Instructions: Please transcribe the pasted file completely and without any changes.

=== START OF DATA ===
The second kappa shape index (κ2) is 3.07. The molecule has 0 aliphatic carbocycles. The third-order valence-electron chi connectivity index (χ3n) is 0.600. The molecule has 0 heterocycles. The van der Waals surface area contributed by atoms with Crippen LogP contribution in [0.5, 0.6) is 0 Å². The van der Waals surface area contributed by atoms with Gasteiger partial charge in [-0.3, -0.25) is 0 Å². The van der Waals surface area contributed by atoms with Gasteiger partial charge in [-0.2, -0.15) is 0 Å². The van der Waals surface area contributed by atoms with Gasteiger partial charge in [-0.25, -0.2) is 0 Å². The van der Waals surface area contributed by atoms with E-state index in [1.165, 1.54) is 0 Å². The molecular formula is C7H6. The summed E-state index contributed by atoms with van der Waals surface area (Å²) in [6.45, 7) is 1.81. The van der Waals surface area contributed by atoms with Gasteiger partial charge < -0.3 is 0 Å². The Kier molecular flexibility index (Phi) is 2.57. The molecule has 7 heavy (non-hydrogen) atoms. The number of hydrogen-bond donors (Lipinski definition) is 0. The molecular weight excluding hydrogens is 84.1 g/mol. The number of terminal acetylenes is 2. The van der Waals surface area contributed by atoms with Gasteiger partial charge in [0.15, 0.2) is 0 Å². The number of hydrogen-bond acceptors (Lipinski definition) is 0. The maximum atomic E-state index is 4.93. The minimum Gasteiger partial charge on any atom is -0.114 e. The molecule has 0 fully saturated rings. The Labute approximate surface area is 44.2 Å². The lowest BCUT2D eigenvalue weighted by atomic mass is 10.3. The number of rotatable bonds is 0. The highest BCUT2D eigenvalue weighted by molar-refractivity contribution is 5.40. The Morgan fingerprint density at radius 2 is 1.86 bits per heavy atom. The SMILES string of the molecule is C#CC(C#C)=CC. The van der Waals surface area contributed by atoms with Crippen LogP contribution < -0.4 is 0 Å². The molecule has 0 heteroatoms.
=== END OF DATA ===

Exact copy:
The second kappa shape index (κ2) is 3.07. The molecule has 0 aliphatic carbocycles. The third-order valence-electron chi connectivity index (χ3n) is 0.600. The molecule has 0 heterocycles. The van der Waals surface area contributed by atoms with Crippen LogP contribution in [0.5, 0.6) is 0 Å². The van der Waals surface area contributed by atoms with Gasteiger partial charge in [-0.3, -0.25) is 0 Å². The van der Waals surface area contributed by atoms with Gasteiger partial charge in [-0.2, -0.15) is 0 Å². The van der Waals surface area contributed by atoms with Gasteiger partial charge in [-0.25, -0.2) is 0 Å². The van der Waals surface area contributed by atoms with E-state index in [1.165, 1.54) is 0 Å². The molecular formula is C7H6. The summed E-state index contributed by atoms with van der Waals surface area (Å²) in [6.45, 7) is 1.81. The van der Waals surface area contributed by atoms with Gasteiger partial charge < -0.3 is 0 Å². The Kier molecular flexibility index (Phi) is 2.57. The molecule has 7 heavy (non-hydrogen) atoms. The number of hydrogen-bond donors (Lipinski definition) is 0. The molecular weight excluding hydrogens is 84.1 g/mol. The number of terminal acetylenes is 2. The van der Waals surface area contributed by atoms with Gasteiger partial charge in [0.15, 0.2) is 0 Å². The number of hydrogen-bond acceptors (Lipinski definition) is 0. The maximum atomic E-state index is 4.93. The minimum Gasteiger partial charge on any atom is -0.114 e. The molecule has 0 fully saturated rings. The Labute approximate surface area is 44.2 Å². The lowest BCUT2D eigenvalue weighted by atomic mass is 10.3. The number of rotatable bonds is 0. The highest BCUT2D eigenvalue weighted by molar-refractivity contribution is 5.40. The Morgan fingerprint density at radius 2 is 1.86 bits per heavy atom. The SMILES string of the molecule is C#CC(C#C)=CC. The van der Waals surface area contributed by atoms with Crippen LogP contribution < -0.4 is 0 Å². The molecule has 0 heteroatoms.